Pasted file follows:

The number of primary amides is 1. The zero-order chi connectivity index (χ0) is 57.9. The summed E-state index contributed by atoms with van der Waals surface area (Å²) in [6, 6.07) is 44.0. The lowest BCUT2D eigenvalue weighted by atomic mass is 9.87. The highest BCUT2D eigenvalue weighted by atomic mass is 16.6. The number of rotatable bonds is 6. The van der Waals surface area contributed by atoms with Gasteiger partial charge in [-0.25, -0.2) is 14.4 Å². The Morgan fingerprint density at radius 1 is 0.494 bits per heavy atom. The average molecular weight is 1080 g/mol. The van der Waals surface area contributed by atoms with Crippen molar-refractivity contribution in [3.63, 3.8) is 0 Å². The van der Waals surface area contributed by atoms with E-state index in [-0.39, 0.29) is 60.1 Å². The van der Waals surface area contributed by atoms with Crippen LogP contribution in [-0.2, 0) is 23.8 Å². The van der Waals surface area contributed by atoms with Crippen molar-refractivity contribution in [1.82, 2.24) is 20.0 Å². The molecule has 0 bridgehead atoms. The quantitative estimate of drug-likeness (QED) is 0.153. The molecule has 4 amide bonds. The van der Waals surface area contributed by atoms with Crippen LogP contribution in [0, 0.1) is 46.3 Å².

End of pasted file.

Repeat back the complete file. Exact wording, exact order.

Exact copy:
The number of primary amides is 1. The zero-order chi connectivity index (χ0) is 57.9. The summed E-state index contributed by atoms with van der Waals surface area (Å²) in [6, 6.07) is 44.0. The lowest BCUT2D eigenvalue weighted by atomic mass is 9.87. The highest BCUT2D eigenvalue weighted by atomic mass is 16.6. The number of rotatable bonds is 6. The van der Waals surface area contributed by atoms with Gasteiger partial charge in [-0.25, -0.2) is 14.4 Å². The Morgan fingerprint density at radius 1 is 0.494 bits per heavy atom. The average molecular weight is 1080 g/mol. The van der Waals surface area contributed by atoms with Crippen molar-refractivity contribution in [3.63, 3.8) is 0 Å². The van der Waals surface area contributed by atoms with E-state index in [-0.39, 0.29) is 60.1 Å². The van der Waals surface area contributed by atoms with Crippen LogP contribution in [-0.2, 0) is 23.8 Å². The van der Waals surface area contributed by atoms with Crippen molar-refractivity contribution in [1.82, 2.24) is 20.0 Å². The molecule has 0 bridgehead atoms. The quantitative estimate of drug-likeness (QED) is 0.153. The molecule has 4 amide bonds. The van der Waals surface area contributed by atoms with Crippen LogP contribution in [0, 0.1) is 46.3 Å².